It seems no “alert” nowadays is complete without a reference to either the NLRB or wage and hour law.  Unless you just want to invite them to your holiday party this year, we will spare you the NLRB reference in this one.  However, regarding wage and hour law, be aware that if you are asking a non-exempt employee to serve as a “MONITOR” you will need to compensate this person for this time – including paying them overtime if this “holiday event” time puts them over 40 hours for the workweek.  The same is true for any non-exempt employee you ask to serve as a “client greeter,” “valet,” “server,” “coat check” person, etc.  No matter how “nice” the non-exempt employee is to “volunteer” to assist your company in this way, you still need to pay them for their time in order to avoid a potential wage and hour law violation.  [Note that having employees – whether exempt or non-exempt -- “help out” at a holiday gathering will bring this gathering within the “scope and course of their employment” for workers’ comp purposes too.  This is the reason many companies use professional valets, servers, etc. that are bonded by another entity even if hosting the event on their premises.]
A few final practical tips in this area:
●  Close the bar at least an hour before the gathering’s anticipated end and serve only coffee and soft drinks from that point forward;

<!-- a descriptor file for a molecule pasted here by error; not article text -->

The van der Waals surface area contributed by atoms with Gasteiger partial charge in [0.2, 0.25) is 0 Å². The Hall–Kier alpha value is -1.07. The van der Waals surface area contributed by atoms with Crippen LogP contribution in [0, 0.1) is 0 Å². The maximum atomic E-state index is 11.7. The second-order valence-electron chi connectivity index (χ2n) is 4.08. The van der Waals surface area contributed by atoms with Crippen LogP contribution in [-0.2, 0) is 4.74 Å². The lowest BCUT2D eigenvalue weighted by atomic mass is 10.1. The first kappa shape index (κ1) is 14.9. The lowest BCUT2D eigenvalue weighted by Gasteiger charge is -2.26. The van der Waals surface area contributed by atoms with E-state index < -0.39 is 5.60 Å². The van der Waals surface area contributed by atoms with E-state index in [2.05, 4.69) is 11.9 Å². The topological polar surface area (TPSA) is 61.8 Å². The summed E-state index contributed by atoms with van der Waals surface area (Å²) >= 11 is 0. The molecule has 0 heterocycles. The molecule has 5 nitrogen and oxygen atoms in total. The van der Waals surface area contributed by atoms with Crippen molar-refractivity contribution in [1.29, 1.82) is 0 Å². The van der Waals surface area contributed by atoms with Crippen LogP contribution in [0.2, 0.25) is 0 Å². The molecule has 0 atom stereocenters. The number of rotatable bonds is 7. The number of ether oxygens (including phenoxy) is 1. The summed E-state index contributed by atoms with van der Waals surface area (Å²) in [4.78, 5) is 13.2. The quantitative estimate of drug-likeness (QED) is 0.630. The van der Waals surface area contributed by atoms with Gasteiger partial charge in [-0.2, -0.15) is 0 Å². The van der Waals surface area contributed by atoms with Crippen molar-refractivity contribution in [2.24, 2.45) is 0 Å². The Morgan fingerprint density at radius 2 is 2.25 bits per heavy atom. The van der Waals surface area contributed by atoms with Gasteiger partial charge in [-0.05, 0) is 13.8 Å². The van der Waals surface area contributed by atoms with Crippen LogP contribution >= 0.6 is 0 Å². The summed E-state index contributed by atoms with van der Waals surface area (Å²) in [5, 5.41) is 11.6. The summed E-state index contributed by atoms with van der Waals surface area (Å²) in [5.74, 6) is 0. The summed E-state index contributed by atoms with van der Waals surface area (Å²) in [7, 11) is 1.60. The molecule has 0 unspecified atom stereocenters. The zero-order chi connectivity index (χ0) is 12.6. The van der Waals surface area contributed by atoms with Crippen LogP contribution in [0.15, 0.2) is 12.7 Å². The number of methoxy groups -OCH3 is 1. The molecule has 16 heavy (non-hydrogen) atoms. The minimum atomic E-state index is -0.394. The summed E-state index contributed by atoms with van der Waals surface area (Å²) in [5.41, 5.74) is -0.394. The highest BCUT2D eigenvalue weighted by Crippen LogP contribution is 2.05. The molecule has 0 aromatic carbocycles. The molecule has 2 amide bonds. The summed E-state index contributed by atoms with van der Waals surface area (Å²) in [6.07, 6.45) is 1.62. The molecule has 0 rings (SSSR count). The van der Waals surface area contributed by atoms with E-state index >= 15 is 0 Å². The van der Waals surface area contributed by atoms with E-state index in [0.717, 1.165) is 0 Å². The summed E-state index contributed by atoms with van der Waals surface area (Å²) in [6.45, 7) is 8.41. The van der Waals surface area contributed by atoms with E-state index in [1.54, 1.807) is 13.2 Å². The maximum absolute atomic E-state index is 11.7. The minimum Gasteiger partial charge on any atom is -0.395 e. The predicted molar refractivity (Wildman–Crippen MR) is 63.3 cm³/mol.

●  Instruct all management personnel that they are not to attend any “after parties” (particularly if alcohol is involved at the company party);
●  Remind employees that normal workplace standards of conduct will remain in force during the gathering and failure to act appropriately will result in disciplinary action just as it would during normal business hours;
●  Both before and during the party, advise your guests of the availability of a company-paid taxi service should they feel unable to drive home and/or be prepared to provide hotel rooms for intoxicated guests.
While some of these tips may minimize the “cheer” associated with holiday festivities, they are all designed to ensure that everyone can enjoy a comfortable, festive and (hopefully!) litigation-free New Year. 
In light of the economic stresses many companies are experiencing, many have opted in recent years for a holiday luncheon to which employees and/or clients, depending on the company’s size, are invited.  These can provide a tasteful alcohol-free or one glass of wine, etc. option which can be lower budget- as well as liability-wise – plus is an easier fit into everyone’s busy holiday schedules -- than an evening event.
If you have any questions concerning workplace functions and their related liability issues, please feel free to contact Chris Parker, Stacie Caraway or any member of our Labor & Employment Law Practice Group.
On behalf of all of us at Miller & Martin, we hope you have a wonderful (and liability-free!) holiday season
The opinions expressed in this bulletin are intended for general guidance only. They are not intended as recommendations for specific situations. As always, readers should consult a qualified attorney for specific legal guidance. Should you need assistance from a Miller & Martin attorney, please call 1-800-275-7303.

 

Topics:  Dram Shop Laws, Employer Liability Issues, Holiday Parties, Liability Insurance, Premises Liability

Published In: Labor & Employment Updates

DISCLAIMER: Because of the generality of this update, the information provided herein may not be applicable in all situations and should not be acted upon without specific legal advice based on particular situations.